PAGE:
We also designed a new two-stage architecture for 3D object detection. The first stage estimates a 2D crop of the object of the size 224×224 using SSD model[Liu:2015bw][Huang:2017wn], followed by a second stage model using EfficientNet-Lite [Tan:2019ue] architecture which uses the 2D crop to regress the keypoints of the 3D bounding box. We use a similar EPnP algorithm as in [Hou:2020] to lift the 2D predicted keypoints to 3D. This network is very lightweight (5.2MB size) and runs at 83fps on Samsung S20 mobile GPU. Figure 11 shows the evaluation results, including the average precision plot for 3D IoU, azimuth, and elevation for the two-stage model.
The two-stage network first uses a 2D object detector (SSD network in our implementation) to detect a 224×224 crop of the object. Then the network (as shown in Figure 12) uses an EfficientNet-lite network to encode the input image to an 7×7×1152
embedding vector, followed by a fully connected layer to regress the 9 2D keypoints. The network uses a similar EPnP algorithm as in
[Hou:2020] to lift the 2D predicted keypoints to 3D. The hyper-parameters of the training jobs are provided in Table 3.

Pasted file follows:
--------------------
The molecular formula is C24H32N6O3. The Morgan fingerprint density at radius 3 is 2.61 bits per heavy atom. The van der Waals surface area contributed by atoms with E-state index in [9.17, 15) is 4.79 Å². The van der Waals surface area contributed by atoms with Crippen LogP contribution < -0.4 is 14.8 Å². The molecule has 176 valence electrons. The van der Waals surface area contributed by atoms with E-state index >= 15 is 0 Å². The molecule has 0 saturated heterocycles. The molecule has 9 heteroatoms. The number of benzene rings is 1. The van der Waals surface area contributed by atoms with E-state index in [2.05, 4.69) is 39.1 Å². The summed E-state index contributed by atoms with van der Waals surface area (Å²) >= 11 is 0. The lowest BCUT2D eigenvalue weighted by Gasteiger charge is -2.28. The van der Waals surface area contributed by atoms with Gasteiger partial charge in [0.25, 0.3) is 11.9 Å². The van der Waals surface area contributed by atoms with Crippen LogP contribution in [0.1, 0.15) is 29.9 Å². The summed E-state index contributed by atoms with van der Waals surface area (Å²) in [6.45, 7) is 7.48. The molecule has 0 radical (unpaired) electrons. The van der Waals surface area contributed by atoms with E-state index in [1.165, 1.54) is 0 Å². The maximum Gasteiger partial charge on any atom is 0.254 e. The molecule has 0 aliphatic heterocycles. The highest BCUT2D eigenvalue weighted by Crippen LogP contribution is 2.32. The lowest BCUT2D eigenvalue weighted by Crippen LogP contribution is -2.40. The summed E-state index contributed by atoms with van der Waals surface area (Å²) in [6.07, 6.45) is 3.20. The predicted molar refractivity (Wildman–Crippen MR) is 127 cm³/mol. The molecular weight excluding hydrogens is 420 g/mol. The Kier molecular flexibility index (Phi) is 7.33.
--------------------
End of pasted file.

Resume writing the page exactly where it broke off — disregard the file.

For the average precision, first, the detector has to detect the 3D bounding box using the center of the box, then proceed to compute the other metrics. The experimental result shows the model is more accurate in estimating elevation than azimuth because the distribution of the elevation in our dataset (Figure 7) is biased toward 45\lx@math@degree
, but azimuth is uniformly distributed. In other words, in our videos, the data collector is looking down and walking around the object to capture the video. Data augmentation techniques, such as affine transformation or cropping, can change the distribution of viewpoints in the dataset and help generalization. We should also highlight how badly the network performs on estimating the rotation of the ’cup’, as evident by the average precision of azimuth for the cups (Figure
Figure 12 shows the overview architecture of the models that we used as baselines. Both models are capable of achieving real-time performance on mobile devices.
1e-2, decayed to 1e-3 in 30 epoch
1e-2 to 1e-6 exponential annealing
MSE on attention + L1 on regression
Per vertex MSE normalized on diagonal edge length
Table 3: Hyper parameters for the baseline models.
Figure 12: The baseline models used for 3D Object Detection task.
6 Details of the Objectron data format